Childhood development is complex. Between fine motor and gross motor development, and the variability between children, it’s not always easy to tell if your child’s development is considered “typical.” If you’re worried that your child’s writing and pre-writing development may be atypical, here is a tool for you to use. These are the developmental milestones in writing that average children meet by certain ages. Also, there are lists of indications that your child’s fine motor/handwriting development may be atypical.
Between the ages of 3-4 years an average child will:
- Pre-Writing Strokes – Between 3-4 years of age, children should be able to copy vertical and horizontal lines, and circles, without a demonstration from their parents. By 3.5 years, they should also be able to imitate you when you draw a plus sign.
- Copy letters – Just before age 4, a typical child may begin to copy simple familiar letters and so on.
- Tracing lines – Trace on top of a thick horizontal line without going off of the line much.
- Coloring Shapes – By this age, children should be able to color grossly within the lines of simple shapes and forms.
- Using Scissors – By this age a child should be able to easily cut an 8 X 11 piece of paper in half, and cut along a straight line without going off the line too much.
- Grasp – Between 3.5-4 years, a child should be using his/her thumb and pad of the index finger, while resting the marker/crayon on the knuckle of the middle finger to color and draw.
If your child isn’t meeting the following milestones by age 4, you may want to see an occupational therapist.
- Drawing straight lines and circles
- Cannot hold a crayon or other writing utensil with fingers and thumb and is still using fist
- Scribbles when coloring, instead of using a variety of strokes, and is unable to stay somewhat in the lines when coloring
- Is struggling to use scissors properly
Between the ages of 4-5 years, children developing at a typical pace will…
- Draw people – Be able to draw a simple picture of a person with at least 3 body parts.
- Draw from model – Draw very simple pictures of something she sees on another picture or something she sees at home our outside (a toy boat, a flower, a cup, etc.).
- Copying intersecting lines and simple shapes – Between 4-5 years old, typical milestones for prewriting are the ability to copy a square, an “x,” and a plus sign, without a demonstration from an adult.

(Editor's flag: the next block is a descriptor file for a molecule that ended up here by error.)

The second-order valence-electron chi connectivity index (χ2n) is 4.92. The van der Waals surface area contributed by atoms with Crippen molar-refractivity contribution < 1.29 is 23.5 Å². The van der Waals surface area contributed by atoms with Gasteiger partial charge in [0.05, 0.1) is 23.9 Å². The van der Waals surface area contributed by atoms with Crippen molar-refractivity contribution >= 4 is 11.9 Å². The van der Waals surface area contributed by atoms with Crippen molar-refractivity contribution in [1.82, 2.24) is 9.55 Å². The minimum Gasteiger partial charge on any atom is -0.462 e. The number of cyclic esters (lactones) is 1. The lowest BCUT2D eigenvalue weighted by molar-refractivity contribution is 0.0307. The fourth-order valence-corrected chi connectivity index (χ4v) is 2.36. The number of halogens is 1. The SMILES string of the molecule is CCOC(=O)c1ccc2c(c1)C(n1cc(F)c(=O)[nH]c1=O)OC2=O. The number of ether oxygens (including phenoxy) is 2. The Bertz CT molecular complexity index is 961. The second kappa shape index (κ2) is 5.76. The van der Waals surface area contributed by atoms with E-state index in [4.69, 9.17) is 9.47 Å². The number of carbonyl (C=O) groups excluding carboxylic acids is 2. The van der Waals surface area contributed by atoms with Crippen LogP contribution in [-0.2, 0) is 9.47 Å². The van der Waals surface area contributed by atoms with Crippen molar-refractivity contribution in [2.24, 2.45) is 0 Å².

- Mazes – Draw inside the path of a very simple maze that has straight lines only.
- Connect the dots – Connect dots spaced about ½ inch apart to make very simple drawings in a connect-the-dots book or dotted drawing sheet made by an adult.
- Color in the lines – Color mostly within the lines in a coloring book.
- Crayon grip – By 4.5-5 years old, a child should have a fully developed dynamic tripod grasp, which is the way in which you hold your pen or pencil when writing. The thumb and index finger grip the base of the crayon/pencil, while the crayon/pencil sits on knuckle of the middle finger, and the little and ring finger are tucked neatly into the palm. This is where precision movement for coloring and drawing comes from, as children develop the small muscles necessary in this grip position to originate movement from their fingers, versus using their arms to move the pencil.
- Hand tracing – Use a crayon or marker to trace around his own hand.
- Copying name – At this age children should be able to copy their own names, and may be able to form their names without an example.
- Scissors – At this age children should be able to cut out simple shapes, like circles and squares.
- Hand Preference – At this age children should be displaying a preference for one hand over the other, and should be able to use both hands together well (one hand holds the paper while the other cuts or colors).
If your child isn’t meeting the following milestones by age 5, you may want to see an occupational therapist.
- Copying a square, cross, plus sign, and own name
- Holding a crayon a “big kid” grip, (with the thumb, index, and middle fingers pinched the tip of the pencils)
- Making recognizable drawings
- Coloring mostly inside the lines
- Drawing by moving the fingers and wrist, instead of the whole arm
- Using scissors well
- Showing emergence of hand dominance
Case-Smith, J., & OBrien, J. C. (2014). Occupational Therapy For Children. St. Louis: Mosby.
DISCLAIMER: Information published about one particular disorder does not necessarily apply to every individual who has the disorder discussed in this article. Treatments, therapies and suggestions are highly individual and must be customized to the needs of each person to be effective. Do not make changes to your/your child’s treatment plan as a result of what you read in this article (or any content published by AASL) without consulting your/your child’s physicians and therapists. This content does not necessarily reflect the opinions of All About Speech and Language or its therapists. To understand the opinions and recommendations of your/your child’s AASL therapist, schedule an appointment with your therapist to discuss your concerns.